Software takes the virtual track to safety

Tom Shelley reports on how real world filming enhances virtual reality design for railways.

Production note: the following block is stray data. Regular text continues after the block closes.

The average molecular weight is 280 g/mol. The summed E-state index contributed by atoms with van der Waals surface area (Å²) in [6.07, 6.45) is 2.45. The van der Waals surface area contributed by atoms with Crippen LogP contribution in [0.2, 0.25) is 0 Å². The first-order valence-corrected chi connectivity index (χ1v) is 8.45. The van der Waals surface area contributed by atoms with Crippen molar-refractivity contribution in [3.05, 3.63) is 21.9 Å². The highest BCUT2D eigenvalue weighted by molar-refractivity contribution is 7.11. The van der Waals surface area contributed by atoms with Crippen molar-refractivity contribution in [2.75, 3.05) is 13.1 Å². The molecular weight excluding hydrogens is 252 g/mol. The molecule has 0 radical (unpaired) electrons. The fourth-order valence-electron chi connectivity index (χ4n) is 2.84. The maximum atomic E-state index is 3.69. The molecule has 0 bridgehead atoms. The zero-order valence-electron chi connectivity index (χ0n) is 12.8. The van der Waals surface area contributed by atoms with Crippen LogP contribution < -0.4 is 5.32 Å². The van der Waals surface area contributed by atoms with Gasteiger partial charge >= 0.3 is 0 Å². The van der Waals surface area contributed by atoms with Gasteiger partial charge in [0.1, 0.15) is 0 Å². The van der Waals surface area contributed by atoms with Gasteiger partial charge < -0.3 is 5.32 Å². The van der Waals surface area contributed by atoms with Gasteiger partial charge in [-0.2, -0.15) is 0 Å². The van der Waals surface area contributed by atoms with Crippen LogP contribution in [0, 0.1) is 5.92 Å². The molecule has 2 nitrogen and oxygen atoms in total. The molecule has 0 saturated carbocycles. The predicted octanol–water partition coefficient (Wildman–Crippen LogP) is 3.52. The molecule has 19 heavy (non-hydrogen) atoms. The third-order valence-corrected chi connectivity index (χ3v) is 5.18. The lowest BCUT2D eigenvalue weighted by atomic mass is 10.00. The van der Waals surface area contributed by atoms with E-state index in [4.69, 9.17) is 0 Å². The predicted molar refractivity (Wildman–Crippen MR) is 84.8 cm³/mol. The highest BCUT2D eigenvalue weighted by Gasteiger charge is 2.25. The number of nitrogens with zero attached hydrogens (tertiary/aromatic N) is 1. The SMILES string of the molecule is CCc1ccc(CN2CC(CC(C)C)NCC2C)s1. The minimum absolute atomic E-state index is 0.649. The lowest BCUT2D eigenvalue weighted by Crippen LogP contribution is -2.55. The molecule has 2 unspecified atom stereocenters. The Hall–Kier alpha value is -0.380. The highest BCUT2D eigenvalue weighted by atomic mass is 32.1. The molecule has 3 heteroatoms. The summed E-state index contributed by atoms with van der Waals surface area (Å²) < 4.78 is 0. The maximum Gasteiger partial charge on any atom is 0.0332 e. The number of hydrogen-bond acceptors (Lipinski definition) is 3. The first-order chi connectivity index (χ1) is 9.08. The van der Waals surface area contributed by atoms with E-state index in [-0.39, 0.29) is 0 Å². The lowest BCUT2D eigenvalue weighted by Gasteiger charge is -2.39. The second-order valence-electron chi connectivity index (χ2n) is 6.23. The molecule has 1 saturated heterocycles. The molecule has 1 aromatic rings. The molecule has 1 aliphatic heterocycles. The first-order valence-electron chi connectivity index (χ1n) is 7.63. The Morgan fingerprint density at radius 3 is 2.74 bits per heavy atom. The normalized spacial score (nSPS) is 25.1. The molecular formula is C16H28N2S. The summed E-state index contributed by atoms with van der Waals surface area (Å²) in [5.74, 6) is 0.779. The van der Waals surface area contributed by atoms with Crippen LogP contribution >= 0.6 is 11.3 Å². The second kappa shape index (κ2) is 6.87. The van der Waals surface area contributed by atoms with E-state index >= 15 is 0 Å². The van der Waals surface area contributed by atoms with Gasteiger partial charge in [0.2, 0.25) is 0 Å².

Virtual reality technology developed for use in Hollywood Films is being used to design railway signalling systems. The idea, which allows drivers to see track and signals clearly and unambiguously, could equally well be applied to improving design in truly realistic driving, operating and maintenance scenarios. The breakthrough achieved by Kent company Gioconda is the total integration of high-definition video and CAD modelling to allow virtual reality design to be undertaken in a real world simulation in real time. The development started when Network Rail asked Giaconda to come up with a virtual reality way of assessing sites for signals that did not require site visits by signal sighting committees. Not only do these take up a lot of time, but they are also associated with a certain amount of hazard, because trains are not stopped to allow them to take place. The footage is annotated and used to survey and plan asset recovery and installation. Tools developed by Giaconda allow 3D CAD models of signals to be imposed on video sequences, and their dimensions, orientation and type of beams amended to ensure maximum visibility and to prevent confusion between signals relating to different parallel sections of track. Positions are directly related to CAD drawings of track layouts, which are precisely related to the video sequences. 3D OLE and other structures can be placed on the video footage to assess the effect of obstructions. Existing signals that are to be removed can be blurred out, but not deleted. Alternatively, track, signals and everything else can be created from scratch in a virtual world. Having completed the signalling design, the new virtual railway can be used for driver training and route familiarisation. As well as railways, there are many other instances where this kind of approach could be useful. Virtual reality is widely used to assess car and aircraft cockpit design and maintenance scenarios for everything from engines to nuclear reactors. It would be most useful to integrate real world video into some of the processes to improve realism, especially modification of CAD designs within a realistic environment. The only problem is that the real world camera can only move along certain paths, but this should not be too serious a limitation when applied to aircraft landing, driving and plunging into machinery along predetermined paths for maintenance. To allow for deviations, it is possible to shoot the video at a wider angle than that viewed on the screen at any one time so the user can move sideways within the captured scenes. Such techniques are already used in gaming, which has for some time been at the leading edge when it comes to realistic simulation.